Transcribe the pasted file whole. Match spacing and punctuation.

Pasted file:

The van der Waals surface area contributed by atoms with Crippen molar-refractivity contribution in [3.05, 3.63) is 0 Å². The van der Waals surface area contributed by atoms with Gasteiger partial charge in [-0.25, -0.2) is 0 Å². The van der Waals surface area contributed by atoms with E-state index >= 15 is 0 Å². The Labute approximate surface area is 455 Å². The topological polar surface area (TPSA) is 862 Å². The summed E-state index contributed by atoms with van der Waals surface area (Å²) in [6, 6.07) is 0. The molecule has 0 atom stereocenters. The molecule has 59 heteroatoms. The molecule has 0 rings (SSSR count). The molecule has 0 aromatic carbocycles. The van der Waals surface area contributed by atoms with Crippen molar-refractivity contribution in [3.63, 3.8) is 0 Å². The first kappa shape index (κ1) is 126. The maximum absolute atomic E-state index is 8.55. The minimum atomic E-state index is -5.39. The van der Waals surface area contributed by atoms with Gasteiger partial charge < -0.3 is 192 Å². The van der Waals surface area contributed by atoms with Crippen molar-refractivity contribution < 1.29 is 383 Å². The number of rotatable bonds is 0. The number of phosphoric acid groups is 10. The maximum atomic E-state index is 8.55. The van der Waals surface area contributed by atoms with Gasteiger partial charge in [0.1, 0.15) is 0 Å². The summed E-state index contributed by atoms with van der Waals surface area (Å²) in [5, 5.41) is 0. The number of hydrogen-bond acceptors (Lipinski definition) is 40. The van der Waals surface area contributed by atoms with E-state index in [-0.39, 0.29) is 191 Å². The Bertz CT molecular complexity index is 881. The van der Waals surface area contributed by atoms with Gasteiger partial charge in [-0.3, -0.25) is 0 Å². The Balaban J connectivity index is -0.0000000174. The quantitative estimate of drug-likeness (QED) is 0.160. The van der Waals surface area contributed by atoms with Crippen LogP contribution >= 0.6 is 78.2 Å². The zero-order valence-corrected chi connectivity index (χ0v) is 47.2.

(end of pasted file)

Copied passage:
The van der Waals surface area contributed by atoms with Crippen molar-refractivity contribution in [3.05, 3.63) is 0 Å². The van der Waals surface area contributed by atoms with Gasteiger partial charge in [-0.25, -0.2) is 0 Å². The van der Waals surface area contributed by atoms with E-state index >= 15 is 0 Å². The Labute approximate surface area is 455 Å². The topological polar surface area (TPSA) is 862 Å². The summed E-state index contributed by atoms with van der Waals surface area (Å²) in [6, 6.07) is 0. The molecule has 0 atom stereocenters. The molecule has 59 heteroatoms. The molecule has 0 rings (SSSR count). The molecule has 0 aromatic carbocycles. The van der Waals surface area contributed by atoms with Crippen molar-refractivity contribution in [3.63, 3.8) is 0 Å². The first kappa shape index (κ1) is 126. The maximum absolute atomic E-state index is 8.55. The minimum atomic E-state index is -5.39. The van der Waals surface area contributed by atoms with Gasteiger partial charge < -0.3 is 192 Å². The van der Waals surface area contributed by atoms with Crippen molar-refractivity contribution < 1.29 is 383 Å². The number of rotatable bonds is 0. The number of phosphoric acid groups is 10. The maximum atomic E-state index is 8.55. The van der Waals surface area contributed by atoms with Gasteiger partial charge in [0.1, 0.15) is 0 Å². The summed E-state index contributed by atoms with van der Waals surface area (Å²) in [5, 5.41) is 0. The number of hydrogen-bond acceptors (Lipinski definition) is 40. The van der Waals surface area contributed by atoms with E-state index in [-0.39, 0.29) is 191 Å². The Bertz CT molecular complexity index is 881. The van der Waals surface area contributed by atoms with Gasteiger partial charge in [-0.3, -0.25) is 0 Å². The Balaban J connectivity index is -0.0000000174. The quantitative estimate of drug-likeness (QED) is 0.160. The van der Waals surface area contributed by atoms with Crippen LogP contribution >= 0.6 is 78.2 Å². The zero-order valence-corrected chi connectivity index (χ0v) is 47.2.